Turkish airstrikes an existential threat to Iraq’s Assyrians: report

Yasmine Mosimann  12 Jan 2021 – ERBIL, Kurdistan Region — Turkey’s sustained aerial pursuit of the Kurdistan Workers’ Party (PKK) in Iraq is posing an existential threat to the country’s already dwindling Assyrian community, according to a new report.

Published on Monday by the Assyrian Policy Institute (API), the report titled ‘Caught in the Crossfire’ examines how decades of cross-border conflict between Turkey and armed Kurdish group the PKK has impacted Assyrians, an ethnic minority group in Iraq.

“The airborne attacks often occur in close proximity to areas mainly inhabited by Assyrian, Yazidi, and/or Kurdish civilians, posing significant risks including: endangerment of civilian life, displacement, traumatization, destruction of property and agricultural lands, and threats to livelihoods,” reads the API report.

While the unrest indiscriminately affects civilians living in the Kurdistan Region’s border regions, ethnic minority groups including Assyrians are especially vulnerable to the violence because of their unique experiences of systematic discrimination and violence both past and present, states the report, which is based on interviews with impacted families.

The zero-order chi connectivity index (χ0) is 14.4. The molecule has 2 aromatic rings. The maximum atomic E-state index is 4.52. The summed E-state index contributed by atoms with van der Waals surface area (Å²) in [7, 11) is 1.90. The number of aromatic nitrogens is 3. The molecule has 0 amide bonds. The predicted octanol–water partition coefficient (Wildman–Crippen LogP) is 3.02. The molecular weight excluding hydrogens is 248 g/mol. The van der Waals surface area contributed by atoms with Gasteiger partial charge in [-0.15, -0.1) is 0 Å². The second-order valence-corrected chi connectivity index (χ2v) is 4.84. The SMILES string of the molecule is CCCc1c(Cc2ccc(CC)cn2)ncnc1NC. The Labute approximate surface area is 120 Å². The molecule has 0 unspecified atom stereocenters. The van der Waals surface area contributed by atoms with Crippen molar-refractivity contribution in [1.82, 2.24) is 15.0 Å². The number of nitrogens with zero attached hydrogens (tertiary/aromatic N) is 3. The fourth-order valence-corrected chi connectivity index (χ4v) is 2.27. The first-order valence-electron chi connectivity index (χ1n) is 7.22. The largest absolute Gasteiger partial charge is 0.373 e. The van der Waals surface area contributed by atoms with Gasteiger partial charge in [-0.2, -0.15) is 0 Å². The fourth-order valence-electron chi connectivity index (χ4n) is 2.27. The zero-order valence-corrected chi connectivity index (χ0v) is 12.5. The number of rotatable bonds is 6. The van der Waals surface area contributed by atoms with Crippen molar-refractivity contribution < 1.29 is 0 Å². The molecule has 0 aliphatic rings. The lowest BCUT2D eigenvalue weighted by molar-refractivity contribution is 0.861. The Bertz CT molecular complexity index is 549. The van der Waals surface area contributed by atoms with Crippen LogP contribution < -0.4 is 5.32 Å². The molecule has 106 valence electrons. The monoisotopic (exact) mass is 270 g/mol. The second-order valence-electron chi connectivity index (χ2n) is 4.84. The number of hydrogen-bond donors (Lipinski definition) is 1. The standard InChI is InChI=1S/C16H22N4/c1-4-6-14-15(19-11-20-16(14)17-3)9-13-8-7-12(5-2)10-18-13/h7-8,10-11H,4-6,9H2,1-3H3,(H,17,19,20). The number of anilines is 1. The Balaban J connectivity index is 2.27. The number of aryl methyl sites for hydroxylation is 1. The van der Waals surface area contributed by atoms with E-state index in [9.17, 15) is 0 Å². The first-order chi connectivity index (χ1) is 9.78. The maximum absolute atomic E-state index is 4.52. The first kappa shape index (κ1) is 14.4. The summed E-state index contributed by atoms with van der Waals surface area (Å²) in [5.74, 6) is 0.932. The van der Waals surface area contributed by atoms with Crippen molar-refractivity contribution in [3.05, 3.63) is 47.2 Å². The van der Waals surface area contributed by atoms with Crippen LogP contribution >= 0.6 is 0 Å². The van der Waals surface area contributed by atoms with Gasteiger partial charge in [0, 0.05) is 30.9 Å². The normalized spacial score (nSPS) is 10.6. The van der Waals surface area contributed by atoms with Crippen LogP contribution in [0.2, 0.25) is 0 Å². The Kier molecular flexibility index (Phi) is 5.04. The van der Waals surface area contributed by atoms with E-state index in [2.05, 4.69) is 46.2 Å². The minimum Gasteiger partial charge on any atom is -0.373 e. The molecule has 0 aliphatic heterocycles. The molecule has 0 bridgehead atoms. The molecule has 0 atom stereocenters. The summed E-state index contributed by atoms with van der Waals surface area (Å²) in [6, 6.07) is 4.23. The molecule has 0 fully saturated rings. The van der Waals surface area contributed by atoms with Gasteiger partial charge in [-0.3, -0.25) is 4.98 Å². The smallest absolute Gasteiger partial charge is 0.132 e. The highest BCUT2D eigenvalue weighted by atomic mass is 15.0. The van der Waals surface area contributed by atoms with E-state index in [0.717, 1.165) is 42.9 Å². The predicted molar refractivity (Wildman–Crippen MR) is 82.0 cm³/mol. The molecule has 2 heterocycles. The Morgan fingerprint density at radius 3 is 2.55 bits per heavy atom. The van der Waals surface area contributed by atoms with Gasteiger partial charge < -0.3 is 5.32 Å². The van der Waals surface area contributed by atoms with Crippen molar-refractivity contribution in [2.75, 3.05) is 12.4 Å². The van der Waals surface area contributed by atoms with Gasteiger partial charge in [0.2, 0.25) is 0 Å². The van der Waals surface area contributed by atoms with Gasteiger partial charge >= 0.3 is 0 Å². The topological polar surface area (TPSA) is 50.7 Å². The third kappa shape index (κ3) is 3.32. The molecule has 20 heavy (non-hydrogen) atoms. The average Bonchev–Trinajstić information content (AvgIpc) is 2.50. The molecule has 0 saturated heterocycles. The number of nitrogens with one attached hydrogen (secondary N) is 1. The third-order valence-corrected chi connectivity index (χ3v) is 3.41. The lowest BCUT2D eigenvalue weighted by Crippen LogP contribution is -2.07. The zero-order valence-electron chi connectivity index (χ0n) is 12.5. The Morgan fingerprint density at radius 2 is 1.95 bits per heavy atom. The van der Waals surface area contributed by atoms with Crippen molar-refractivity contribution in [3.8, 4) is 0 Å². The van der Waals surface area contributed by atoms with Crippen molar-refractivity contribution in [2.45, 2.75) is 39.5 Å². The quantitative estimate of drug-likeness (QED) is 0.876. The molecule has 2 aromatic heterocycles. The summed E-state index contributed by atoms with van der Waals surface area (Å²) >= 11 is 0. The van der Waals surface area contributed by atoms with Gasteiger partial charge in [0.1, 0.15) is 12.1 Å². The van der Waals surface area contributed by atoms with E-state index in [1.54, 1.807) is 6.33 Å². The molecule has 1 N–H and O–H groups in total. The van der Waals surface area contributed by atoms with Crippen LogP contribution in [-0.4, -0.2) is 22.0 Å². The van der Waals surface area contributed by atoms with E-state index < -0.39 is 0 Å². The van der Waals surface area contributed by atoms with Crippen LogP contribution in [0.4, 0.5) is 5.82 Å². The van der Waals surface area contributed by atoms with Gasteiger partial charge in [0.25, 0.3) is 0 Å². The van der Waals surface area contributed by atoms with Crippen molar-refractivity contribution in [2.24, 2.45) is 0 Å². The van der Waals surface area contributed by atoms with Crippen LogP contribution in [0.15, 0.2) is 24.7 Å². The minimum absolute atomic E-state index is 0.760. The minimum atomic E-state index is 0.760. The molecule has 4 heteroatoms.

“Ultimately, those set to suffer most in the ongoing hostilities are vulnerable peoples like Assyrians and Yazidis — many of whom have been displaced multiple times, with smaller numbers who now live in temporary accommodation as a result of recent strikes,” the report adds.

Making up a large part of Iraq’s remaining Christian community, those commonly described as Assyrians often choose to self-identify as Chaldeans, Syriacs, or other terms depending on church denomination, sometimes rejecting the term Assyrian altogether. They live in large numbers in Duhok province, the centre of Turkey’s military operations in Iraq, either in their historic villages or as displaced persons.

Turkey routinely launches land and air operations against the PKK, which fights for greater political and cultural rights for Kurds in Turkey. Operations take place within Turkey itself, in the Kurdistan Region, and in Iraq’s disputed territories of Shingal and Makhmour. Both the PKK and Turkish forces have had military bases in the province on Kurdistan Region’s border with Turkey for decades.

Fighting intensified in June of last year, when Turkey launched renewed air and ground operations against perceived PKK targets within the Kurdistan Region and disputed territories. At least eight civilians have been killed during the air operation – none of them Assyrian, according to the report.

Should the conflict’s impacts on civilians not cease, it may “lead to the irreversible and tragic exodus of Iraq’s indigenous and vibrant Assyrian community,” the API said.